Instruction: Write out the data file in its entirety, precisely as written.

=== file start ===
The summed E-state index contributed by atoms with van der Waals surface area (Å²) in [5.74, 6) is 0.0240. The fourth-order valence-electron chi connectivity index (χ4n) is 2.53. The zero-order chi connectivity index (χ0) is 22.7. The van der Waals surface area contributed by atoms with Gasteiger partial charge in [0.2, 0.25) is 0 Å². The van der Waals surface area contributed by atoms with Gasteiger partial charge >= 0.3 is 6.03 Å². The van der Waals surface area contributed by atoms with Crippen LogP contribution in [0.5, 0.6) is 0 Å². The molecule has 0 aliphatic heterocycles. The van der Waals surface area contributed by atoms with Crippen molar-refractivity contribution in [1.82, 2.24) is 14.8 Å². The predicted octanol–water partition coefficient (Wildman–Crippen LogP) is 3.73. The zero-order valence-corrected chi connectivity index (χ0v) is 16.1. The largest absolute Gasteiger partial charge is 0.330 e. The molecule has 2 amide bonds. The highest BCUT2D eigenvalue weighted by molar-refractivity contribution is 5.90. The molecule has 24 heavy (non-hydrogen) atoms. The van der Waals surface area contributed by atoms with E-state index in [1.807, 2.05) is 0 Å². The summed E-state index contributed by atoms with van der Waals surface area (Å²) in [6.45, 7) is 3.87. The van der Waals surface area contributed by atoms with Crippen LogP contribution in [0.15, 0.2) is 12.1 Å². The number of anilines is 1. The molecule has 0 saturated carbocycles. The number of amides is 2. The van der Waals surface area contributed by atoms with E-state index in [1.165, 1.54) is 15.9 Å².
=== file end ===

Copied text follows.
The summed E-state index contributed by atoms with van der Waals surface area (Å²) in [5.74, 6) is 0.0240. The fourth-order valence-electron chi connectivity index (χ4n) is 2.53. The zero-order chi connectivity index (χ0) is 22.7. The van der Waals surface area contributed by atoms with Gasteiger partial charge in [0.2, 0.25) is 0 Å². The van der Waals surface area contributed by atoms with Gasteiger partial charge >= 0.3 is 6.03 Å². The van der Waals surface area contributed by atoms with Crippen LogP contribution in [0.5, 0.6) is 0 Å². The molecule has 0 aliphatic heterocycles. The van der Waals surface area contributed by atoms with Crippen molar-refractivity contribution in [1.82, 2.24) is 14.8 Å². The predicted octanol–water partition coefficient (Wildman–Crippen LogP) is 3.73. The zero-order valence-corrected chi connectivity index (χ0v) is 16.1. The largest absolute Gasteiger partial charge is 0.330 e. The molecule has 2 amide bonds. The highest BCUT2D eigenvalue weighted by molar-refractivity contribution is 5.90. The molecule has 24 heavy (non-hydrogen) atoms. The van der Waals surface area contributed by atoms with E-state index in [1.807, 2.05) is 0 Å². The summed E-state index contributed by atoms with van der Waals surface area (Å²) in [6.45, 7) is 3.87. The van der Waals surface area contributed by atoms with Crippen LogP contribution in [0.15, 0.2) is 12.1 Å². The number of anilines is 1. The molecule has 0 saturated carbocycles. The number of amides is 2. The van der Waals surface area contributed by atoms with E-state index in [1.165, 1.54) is 15.9 Å².